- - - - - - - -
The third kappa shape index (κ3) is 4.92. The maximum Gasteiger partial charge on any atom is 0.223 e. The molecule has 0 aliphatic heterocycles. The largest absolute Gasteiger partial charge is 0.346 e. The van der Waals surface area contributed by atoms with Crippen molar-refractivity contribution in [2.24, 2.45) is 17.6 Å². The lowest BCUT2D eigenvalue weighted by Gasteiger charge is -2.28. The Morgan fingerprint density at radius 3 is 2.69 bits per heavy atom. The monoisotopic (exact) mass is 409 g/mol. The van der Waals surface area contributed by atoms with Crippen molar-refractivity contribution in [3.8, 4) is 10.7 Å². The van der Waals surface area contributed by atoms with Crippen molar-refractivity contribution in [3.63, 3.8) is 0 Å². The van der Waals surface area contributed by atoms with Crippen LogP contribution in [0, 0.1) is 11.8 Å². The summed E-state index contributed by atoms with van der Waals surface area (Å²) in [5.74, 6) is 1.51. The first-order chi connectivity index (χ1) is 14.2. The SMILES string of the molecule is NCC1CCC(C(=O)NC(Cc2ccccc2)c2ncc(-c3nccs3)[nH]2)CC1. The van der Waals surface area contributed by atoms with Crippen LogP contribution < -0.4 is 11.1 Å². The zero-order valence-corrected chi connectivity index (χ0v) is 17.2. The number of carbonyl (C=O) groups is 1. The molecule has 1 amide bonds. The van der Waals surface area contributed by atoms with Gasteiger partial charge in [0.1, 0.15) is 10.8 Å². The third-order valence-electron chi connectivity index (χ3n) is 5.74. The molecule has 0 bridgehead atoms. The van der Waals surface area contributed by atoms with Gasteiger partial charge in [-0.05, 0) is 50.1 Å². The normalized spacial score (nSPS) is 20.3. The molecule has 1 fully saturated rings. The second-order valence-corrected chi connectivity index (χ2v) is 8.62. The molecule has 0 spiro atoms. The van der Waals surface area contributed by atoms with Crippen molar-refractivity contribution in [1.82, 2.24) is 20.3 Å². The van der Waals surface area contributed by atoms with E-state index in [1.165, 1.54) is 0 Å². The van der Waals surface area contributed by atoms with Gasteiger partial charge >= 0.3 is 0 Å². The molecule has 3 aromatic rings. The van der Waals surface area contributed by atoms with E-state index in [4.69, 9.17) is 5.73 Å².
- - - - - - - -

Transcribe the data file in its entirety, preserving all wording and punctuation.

The third kappa shape index (κ3) is 4.92. The maximum Gasteiger partial charge on any atom is 0.223 e. The molecule has 0 aliphatic heterocycles. The largest absolute Gasteiger partial charge is 0.346 e. The van der Waals surface area contributed by atoms with Crippen molar-refractivity contribution in [2.24, 2.45) is 17.6 Å². The lowest BCUT2D eigenvalue weighted by Gasteiger charge is -2.28. The Morgan fingerprint density at radius 3 is 2.69 bits per heavy atom. The monoisotopic (exact) mass is 409 g/mol. The van der Waals surface area contributed by atoms with Crippen molar-refractivity contribution in [3.8, 4) is 10.7 Å². The van der Waals surface area contributed by atoms with Crippen molar-refractivity contribution in [3.63, 3.8) is 0 Å². The van der Waals surface area contributed by atoms with Crippen LogP contribution in [0, 0.1) is 11.8 Å². The summed E-state index contributed by atoms with van der Waals surface area (Å²) in [5.74, 6) is 1.51. The first-order chi connectivity index (χ1) is 14.2. The SMILES string of the molecule is NCC1CCC(C(=O)NC(Cc2ccccc2)c2ncc(-c3nccs3)[nH]2)CC1. The van der Waals surface area contributed by atoms with Crippen LogP contribution < -0.4 is 11.1 Å². The zero-order valence-corrected chi connectivity index (χ0v) is 17.2. The number of carbonyl (C=O) groups is 1. The molecule has 1 amide bonds. The van der Waals surface area contributed by atoms with Gasteiger partial charge in [0.1, 0.15) is 10.8 Å². The third-order valence-electron chi connectivity index (χ3n) is 5.74. The molecule has 0 bridgehead atoms. The van der Waals surface area contributed by atoms with Gasteiger partial charge in [-0.05, 0) is 50.1 Å². The normalized spacial score (nSPS) is 20.3. The molecule has 1 fully saturated rings. The second-order valence-corrected chi connectivity index (χ2v) is 8.62. The molecule has 0 spiro atoms. The van der Waals surface area contributed by atoms with Crippen molar-refractivity contribution in [1.82, 2.24) is 20.3 Å². The van der Waals surface area contributed by atoms with E-state index in [1.165, 1.54) is 0 Å². The van der Waals surface area contributed by atoms with Gasteiger partial charge >= 0.3 is 0 Å². The molecule has 3 aromatic rings. The van der Waals surface area contributed by atoms with E-state index in [4.69, 9.17) is 5.73 Å².